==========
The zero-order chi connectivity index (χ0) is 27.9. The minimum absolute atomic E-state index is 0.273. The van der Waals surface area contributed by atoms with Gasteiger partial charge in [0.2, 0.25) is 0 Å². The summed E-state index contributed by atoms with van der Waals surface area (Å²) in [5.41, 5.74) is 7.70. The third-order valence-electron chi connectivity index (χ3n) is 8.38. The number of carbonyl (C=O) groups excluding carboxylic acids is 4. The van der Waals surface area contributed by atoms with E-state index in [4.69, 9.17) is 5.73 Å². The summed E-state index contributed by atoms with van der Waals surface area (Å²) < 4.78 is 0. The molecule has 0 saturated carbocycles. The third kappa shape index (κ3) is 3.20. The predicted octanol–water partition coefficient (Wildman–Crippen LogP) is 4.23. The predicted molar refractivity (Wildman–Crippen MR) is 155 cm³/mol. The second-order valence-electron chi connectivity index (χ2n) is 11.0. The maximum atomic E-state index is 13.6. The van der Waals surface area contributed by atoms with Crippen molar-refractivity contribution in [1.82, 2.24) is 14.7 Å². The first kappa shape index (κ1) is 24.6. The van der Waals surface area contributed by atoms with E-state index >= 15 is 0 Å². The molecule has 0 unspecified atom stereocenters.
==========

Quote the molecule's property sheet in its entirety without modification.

The zero-order chi connectivity index (χ0) is 27.9. The minimum absolute atomic E-state index is 0.273. The van der Waals surface area contributed by atoms with Gasteiger partial charge in [0.2, 0.25) is 0 Å². The summed E-state index contributed by atoms with van der Waals surface area (Å²) in [5.41, 5.74) is 7.70. The third-order valence-electron chi connectivity index (χ3n) is 8.38. The number of carbonyl (C=O) groups excluding carboxylic acids is 4. The van der Waals surface area contributed by atoms with E-state index in [4.69, 9.17) is 5.73 Å². The summed E-state index contributed by atoms with van der Waals surface area (Å²) < 4.78 is 0. The molecule has 0 saturated carbocycles. The third kappa shape index (κ3) is 3.20. The predicted octanol–water partition coefficient (Wildman–Crippen LogP) is 4.23. The predicted molar refractivity (Wildman–Crippen MR) is 155 cm³/mol. The second-order valence-electron chi connectivity index (χ2n) is 11.0. The maximum atomic E-state index is 13.6. The van der Waals surface area contributed by atoms with Crippen molar-refractivity contribution in [1.82, 2.24) is 14.7 Å². The first kappa shape index (κ1) is 24.6. The van der Waals surface area contributed by atoms with E-state index >= 15 is 0 Å². The molecule has 0 unspecified atom stereocenters.